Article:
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High Brow Cat – The Legacy Lives On

December 11th, 2019 by Sophia Skeith

Successful, good looking and with a spunky attitude to match, High Brow Cat was a rock star in the cutting horse industry. For more than two decades, the stud has had a massive influence over the sport by dominating bloodlines with his successful progeny.

High Brow Cat’s (HBC) offspring have earned a staggering $82 million in the show pen and that number continues to climb. As a paternal grandsire, his record is even higher, his sons have fathered the winners of $126 million and his daughters have produced more than $35.9 million.

Some of his greatest offspring include 2011 Horse Of The Year and highest money earner of more than $850,628, Dont Look Twice, and the incredible stallion, Metallic Cat, who won $637,711 and like his father, is also a proven producer.

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Trainer’s Corner – Tatum Rice

December 11th, 2019 by Sophia Skeith

TOTAL EARNINGS: $2,327,291

How did you get into cutting? “I’ve been in cutting forever. My entire life my dad [Boyd Rice] trained cutting horses and his dad [Sonny Rice] did also. My dad’s mom’s dad was the first one that got into cutting.”

Who did you work for? “I was with my dad until I was 17 and then I worked with [cousin] Tag Rice and Ronnie Rice for a long time after that. I was with Tag from 2004- 2009. I left Tag’s in 2009 and went to work at Carl Smith’s place in 2010 and 2011. When I married Kylie, we built our place and started here in May of 2012”

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Member Spotlight – Cody Patterson – Blanco, Texas

December 11th, 2019 by Sophia Skeith
Cody Patterson

Cody Patterson Photo By: Emily Sgarrella

Cody Patterson started off with humble beginnings in the horse business cleaning stalls for Phil Hanson Sr, from California (Futurity Champion Phil Hanson in Texas is his son). At the time, Hanson trained cutters but he also trained cow horses and made the Snaffle Bit Futurity finals a few times. Patterson always gravitated to the cow horse side of the performance horse world, appreciating the versatility of the sport.

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Trainer’s Corner – Kenny Platt – Ft. Lupton, Co.

November 8th, 2019 by Sophia Skeith

Kenny Platt

TOTAL EARNINGS: $1,691,493

TOP HORSES TRAINED
• Rubys Cd
• Metalic Man
• Fancy Hughes
• Moms Stylish Player

TITLES & FINALS
• 2019 Waco Texas Cutting Horse Open Futurity Champion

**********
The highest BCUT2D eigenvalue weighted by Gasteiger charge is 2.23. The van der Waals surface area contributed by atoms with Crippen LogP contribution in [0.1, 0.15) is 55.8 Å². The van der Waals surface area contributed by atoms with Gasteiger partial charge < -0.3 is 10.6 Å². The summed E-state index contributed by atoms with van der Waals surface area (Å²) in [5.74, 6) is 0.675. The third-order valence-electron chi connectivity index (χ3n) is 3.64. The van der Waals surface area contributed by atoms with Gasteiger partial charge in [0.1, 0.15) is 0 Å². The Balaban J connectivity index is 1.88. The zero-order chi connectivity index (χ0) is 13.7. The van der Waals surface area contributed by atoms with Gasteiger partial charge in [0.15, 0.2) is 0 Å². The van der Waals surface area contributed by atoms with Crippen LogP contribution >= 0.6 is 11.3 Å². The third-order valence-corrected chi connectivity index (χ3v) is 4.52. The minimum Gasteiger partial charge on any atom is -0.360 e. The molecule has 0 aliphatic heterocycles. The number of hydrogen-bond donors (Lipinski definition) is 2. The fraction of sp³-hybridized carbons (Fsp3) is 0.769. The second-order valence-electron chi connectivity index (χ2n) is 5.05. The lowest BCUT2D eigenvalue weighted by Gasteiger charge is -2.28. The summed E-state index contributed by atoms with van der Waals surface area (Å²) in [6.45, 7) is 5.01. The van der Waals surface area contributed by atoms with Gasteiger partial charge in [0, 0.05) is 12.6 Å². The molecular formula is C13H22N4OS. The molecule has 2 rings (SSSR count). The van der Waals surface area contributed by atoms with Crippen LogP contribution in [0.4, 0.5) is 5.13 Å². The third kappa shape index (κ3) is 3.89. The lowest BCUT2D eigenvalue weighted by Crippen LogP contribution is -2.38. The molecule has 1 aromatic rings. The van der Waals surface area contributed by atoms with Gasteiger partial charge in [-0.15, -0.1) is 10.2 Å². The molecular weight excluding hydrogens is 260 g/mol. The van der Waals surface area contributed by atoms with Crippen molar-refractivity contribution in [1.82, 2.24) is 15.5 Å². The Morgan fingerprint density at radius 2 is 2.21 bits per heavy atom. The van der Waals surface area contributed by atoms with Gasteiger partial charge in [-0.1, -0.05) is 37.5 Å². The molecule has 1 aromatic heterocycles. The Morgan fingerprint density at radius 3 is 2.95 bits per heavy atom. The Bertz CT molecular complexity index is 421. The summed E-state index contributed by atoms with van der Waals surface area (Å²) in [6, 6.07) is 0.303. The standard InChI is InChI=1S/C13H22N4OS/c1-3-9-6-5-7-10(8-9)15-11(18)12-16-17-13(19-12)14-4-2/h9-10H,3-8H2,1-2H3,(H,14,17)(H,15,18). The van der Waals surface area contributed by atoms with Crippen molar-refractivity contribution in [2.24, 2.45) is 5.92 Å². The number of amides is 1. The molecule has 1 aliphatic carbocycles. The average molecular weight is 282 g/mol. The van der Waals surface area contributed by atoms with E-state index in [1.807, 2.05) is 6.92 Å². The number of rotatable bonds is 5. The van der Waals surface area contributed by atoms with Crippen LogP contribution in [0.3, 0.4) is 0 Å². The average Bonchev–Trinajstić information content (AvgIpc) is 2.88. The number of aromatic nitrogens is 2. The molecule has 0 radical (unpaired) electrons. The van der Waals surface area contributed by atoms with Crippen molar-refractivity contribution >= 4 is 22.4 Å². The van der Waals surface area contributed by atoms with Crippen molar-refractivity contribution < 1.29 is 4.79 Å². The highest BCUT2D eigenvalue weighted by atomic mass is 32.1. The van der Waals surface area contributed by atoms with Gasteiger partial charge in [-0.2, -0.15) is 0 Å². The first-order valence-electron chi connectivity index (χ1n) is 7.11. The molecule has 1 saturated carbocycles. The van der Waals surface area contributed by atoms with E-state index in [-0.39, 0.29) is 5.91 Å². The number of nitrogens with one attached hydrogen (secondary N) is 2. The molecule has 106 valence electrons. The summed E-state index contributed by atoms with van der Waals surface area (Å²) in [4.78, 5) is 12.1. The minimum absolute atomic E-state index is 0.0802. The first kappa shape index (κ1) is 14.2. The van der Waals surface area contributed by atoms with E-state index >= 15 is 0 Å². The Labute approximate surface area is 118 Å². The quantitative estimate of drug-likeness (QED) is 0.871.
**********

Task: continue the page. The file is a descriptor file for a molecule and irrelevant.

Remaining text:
• 2018 Open Western Nationals Champion
• 2017 Breeders Invitational Open Classic Champion
• 2017 Bonanza Open Classic Champion
• 2016 NCHA Summer Spectacular Derby Champions on Moms Stylish Player
• 2016 NCHA Super Stakes Champion on Moms Stylish Player
• NCHA Futurity Finalist x 3
• NCHA Futurity Semi Finalist x 6
• 2015 Super Stakes Classic Finalist
• 2015 Idaho Classic Champion
• 2014 Brazos Bash Futurity Champion

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Cutting On A Budget

November 8th, 2019 by Sophia Skeith

Gavin Clarke and Rubys Cd Legacy Photo By: John O’Hara

One of the biggest complaints about cutting is that it’s a rich man’s sport. Sure, if you buy the best horse, get the fanciest truck and trailer, have a full time trainer and compete in the triple crown events (not to mention vet fees), it will cost you a pretty penny, even if you do win. But it’s a myth to suggest cutting is only a rich man’s sport.

There are countless cutters around the world who don’t have unlimited means and still get to indulge in their love of the sport. All it takes is some realistic expectations, a bit of planning and the discipline to stick to it.

Yes, it sounds simple, but it’s not always easy to do, mainly because we can be our own worst enemy and our wants often speak louder than our needs. But a bit of common sense, and some extra effort and patience, particularly when looking for the right horse for example, can pay off big.

We spoke to a variety of cutters who have all managed to make cutting affordable for themselves and they have shared their thrifty habits and handy tips here.
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Tips & Tricks: Fungus Edition

October 7th, 2019 by Sophia Skeith